In the last few years, the global electronic components supply chain has been through a lot.
The 2018 MLCC and passives bottleneck, geopolitical tension, COVID-19 lockdowns, and the 2020-2022 global semiconductor shortage have highlighted the weakness of the current semiconductor ecosystem. That upheaval has prompted unplanned factory shutdowns and major revenue losses for chipmakers. Simultaneously, those events have saddled OEMs with higher-than-expected tariffs and extended lead times. Now the industry is struggling with building excess inventory as consumer demand drops off from inflation as a result of the energy crisis in Europe.
If there is one lesson to be taken from the last half-decade, it is that traditional methodologies do not work. Pandemics, geopolitical conflicts, and nonseasonal shifts in consumer behavior did not give warnings before they struck. Accordingly, companies need to operate in the landscape where “the new normal” changes annually.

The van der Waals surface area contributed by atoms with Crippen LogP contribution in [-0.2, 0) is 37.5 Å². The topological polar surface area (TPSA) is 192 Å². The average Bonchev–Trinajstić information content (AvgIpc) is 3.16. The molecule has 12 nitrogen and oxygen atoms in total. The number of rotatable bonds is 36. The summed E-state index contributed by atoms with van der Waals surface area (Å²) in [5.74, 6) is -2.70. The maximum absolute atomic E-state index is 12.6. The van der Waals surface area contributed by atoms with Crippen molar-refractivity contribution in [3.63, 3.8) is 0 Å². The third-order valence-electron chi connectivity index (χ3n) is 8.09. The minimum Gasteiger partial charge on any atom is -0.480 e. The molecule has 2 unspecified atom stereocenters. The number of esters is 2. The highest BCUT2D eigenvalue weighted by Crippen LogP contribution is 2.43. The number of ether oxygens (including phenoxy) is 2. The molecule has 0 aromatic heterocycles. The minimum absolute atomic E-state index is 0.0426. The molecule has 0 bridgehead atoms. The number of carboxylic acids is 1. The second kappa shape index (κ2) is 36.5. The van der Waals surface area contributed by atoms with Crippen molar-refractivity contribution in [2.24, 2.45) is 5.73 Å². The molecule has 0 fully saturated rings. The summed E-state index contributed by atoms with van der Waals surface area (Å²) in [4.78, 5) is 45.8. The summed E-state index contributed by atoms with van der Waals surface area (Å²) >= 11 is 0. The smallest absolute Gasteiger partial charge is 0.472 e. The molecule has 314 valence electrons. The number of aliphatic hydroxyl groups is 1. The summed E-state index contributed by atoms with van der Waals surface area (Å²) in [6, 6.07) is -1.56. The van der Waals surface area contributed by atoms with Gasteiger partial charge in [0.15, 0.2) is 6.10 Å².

One of the best ways to mitigate ongoing and future supply chain problems is greater supplier diversification. And the best time for professional buyers to take action is now.
Like any industry, the electronic component sector is subject to volatility that constricts part availability and fluctuates pricing. But in the last decade, the supply chain has experienced several major disruptions and unpredictable events that negatively affect participants across the world.
Because the main contributing factors behind those disruptions have not been resolved, they will continue popping up.
For instance, the passives shortage that plagued OEMs in 2018 arose from changes in the global marketplace.